- Practical tactile feedback
Firstly, this technology allows for fewer typos. This is the main reason why writers prefer to use a mechanical keyboard. The mechanism of this keyboard sends a precise tactile signal to the finger, thus avoiding the omission of a letter following a typing that has not been recorded.
In addition to this tactile feedback, there is also an audible feedback (the famous "click") which confirms the typing. In terms of feel, the mechanical keyboard can be compared to a typewriter, but a little less noisy.
Writing with a mechanical keyboard is much more satisfying than writing with a basic keyboard. It is also worth noting that there is generally less pain in the wrists and phalanges with a mechanical keyboard, because the fingers get less tired. This makes it possible to type for longer without pain, unless you already have a real medical problem.
Thanks to the technology used, the keys of a mechanical keyboard can withstand hundreds of millions of presses. So there is no risk that your keyboard will give out after a few years of intensive use. The responsiveness and feel of the keys will also remain the same, even after many years.
In case you break one of your keys, you do not have to replace the whole keyboard. In fact, you can simply replace the defective key, as it is possible to buy the keys individually.
The first membrane computer keyboards appeared in the 1980s. Originally, they were made of polycarbonate. The disadvantage of this flexible material, although functional, was that it was not very durable. This problem has since been solved, and membrane keyboards are now made of several layers of printed polyester (PET type).
These layers of polyester, as well as forming the decoration of the keyboard, also form the various circuits of the keyboard. When you press a key, one membrane (the one with the keys) will deform, causing it to come into contact with a membrane underneath (the one with the circuit board). An electrical connection is then made between the two membranes, which results in the desired code.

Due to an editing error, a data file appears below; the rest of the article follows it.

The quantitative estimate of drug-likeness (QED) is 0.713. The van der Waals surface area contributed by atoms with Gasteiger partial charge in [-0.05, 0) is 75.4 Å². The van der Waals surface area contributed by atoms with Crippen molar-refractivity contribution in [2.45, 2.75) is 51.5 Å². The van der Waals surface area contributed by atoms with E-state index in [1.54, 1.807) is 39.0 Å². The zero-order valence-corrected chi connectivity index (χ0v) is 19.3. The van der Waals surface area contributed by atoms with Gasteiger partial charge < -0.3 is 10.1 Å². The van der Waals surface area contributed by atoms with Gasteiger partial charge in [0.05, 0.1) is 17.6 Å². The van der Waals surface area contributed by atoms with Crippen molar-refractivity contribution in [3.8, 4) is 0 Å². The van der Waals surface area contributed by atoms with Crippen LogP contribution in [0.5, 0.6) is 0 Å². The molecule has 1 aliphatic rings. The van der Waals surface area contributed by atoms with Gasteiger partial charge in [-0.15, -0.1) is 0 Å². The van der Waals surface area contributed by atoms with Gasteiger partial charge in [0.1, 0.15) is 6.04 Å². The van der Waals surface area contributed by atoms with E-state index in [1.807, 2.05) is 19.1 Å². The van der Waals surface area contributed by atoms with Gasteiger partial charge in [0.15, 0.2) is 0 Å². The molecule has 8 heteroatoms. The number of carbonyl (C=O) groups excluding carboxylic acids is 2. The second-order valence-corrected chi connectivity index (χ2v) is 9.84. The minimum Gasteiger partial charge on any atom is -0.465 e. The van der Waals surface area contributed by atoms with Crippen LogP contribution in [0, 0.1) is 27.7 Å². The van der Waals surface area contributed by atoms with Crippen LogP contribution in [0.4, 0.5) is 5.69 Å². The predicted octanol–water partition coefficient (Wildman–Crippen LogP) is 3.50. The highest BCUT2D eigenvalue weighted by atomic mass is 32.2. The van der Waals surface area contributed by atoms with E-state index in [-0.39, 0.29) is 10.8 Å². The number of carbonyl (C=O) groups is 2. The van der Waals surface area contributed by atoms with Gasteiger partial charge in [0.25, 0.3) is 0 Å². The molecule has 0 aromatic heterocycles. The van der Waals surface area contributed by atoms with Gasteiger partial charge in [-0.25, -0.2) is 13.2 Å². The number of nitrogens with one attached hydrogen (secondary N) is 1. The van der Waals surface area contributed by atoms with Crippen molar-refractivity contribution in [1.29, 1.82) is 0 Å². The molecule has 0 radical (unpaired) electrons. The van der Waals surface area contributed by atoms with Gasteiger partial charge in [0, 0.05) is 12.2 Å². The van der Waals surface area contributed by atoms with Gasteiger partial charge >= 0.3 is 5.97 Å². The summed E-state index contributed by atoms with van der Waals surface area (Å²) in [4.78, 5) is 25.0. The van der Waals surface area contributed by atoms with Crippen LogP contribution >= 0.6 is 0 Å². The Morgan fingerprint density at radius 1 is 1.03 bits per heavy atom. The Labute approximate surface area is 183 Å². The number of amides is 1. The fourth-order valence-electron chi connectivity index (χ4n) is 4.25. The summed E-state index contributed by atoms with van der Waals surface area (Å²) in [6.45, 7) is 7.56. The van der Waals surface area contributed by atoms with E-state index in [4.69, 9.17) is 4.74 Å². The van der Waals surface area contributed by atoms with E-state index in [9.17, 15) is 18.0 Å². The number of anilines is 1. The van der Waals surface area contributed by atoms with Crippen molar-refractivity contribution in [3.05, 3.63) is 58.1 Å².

Membrane computer keyboards are therefore essentially different from mechanical keyboards in that they are flexible. They are also considerably quieter, as they are not mechanical.
The membrane keyboard is currently the most common type of keyboard, and its aesthetics can vary considerably. You can find original design models on the market, such as the bamboo keyboard from Bamboo Electronics, for example, or made from other woods.
Custom mechanical keyboards
Today, computer keyboards have become commonplace peripherals. Membrane keyboards are the most common, but mechanical keyboards continue to have a strong presence in the market. More than that, there is a growing trend to purchase or build custom mechanical keyboards, or more commonly known as "custom mechanical keyboards".
As the name suggests, the custom keyboard allows you to have a fully customised device that is perfectly adapted to your needs. For example, a web editor who wants a keyboard to optimise his typing speed will have a totally different custom mechanical keyboard from a gamer who wants a device to boost his performance.
Many parameters can be changed, such as the size of the keyboard, the keys (with or without numeric keypad for example) and their layout, the backlighting, the type of USB connection etc.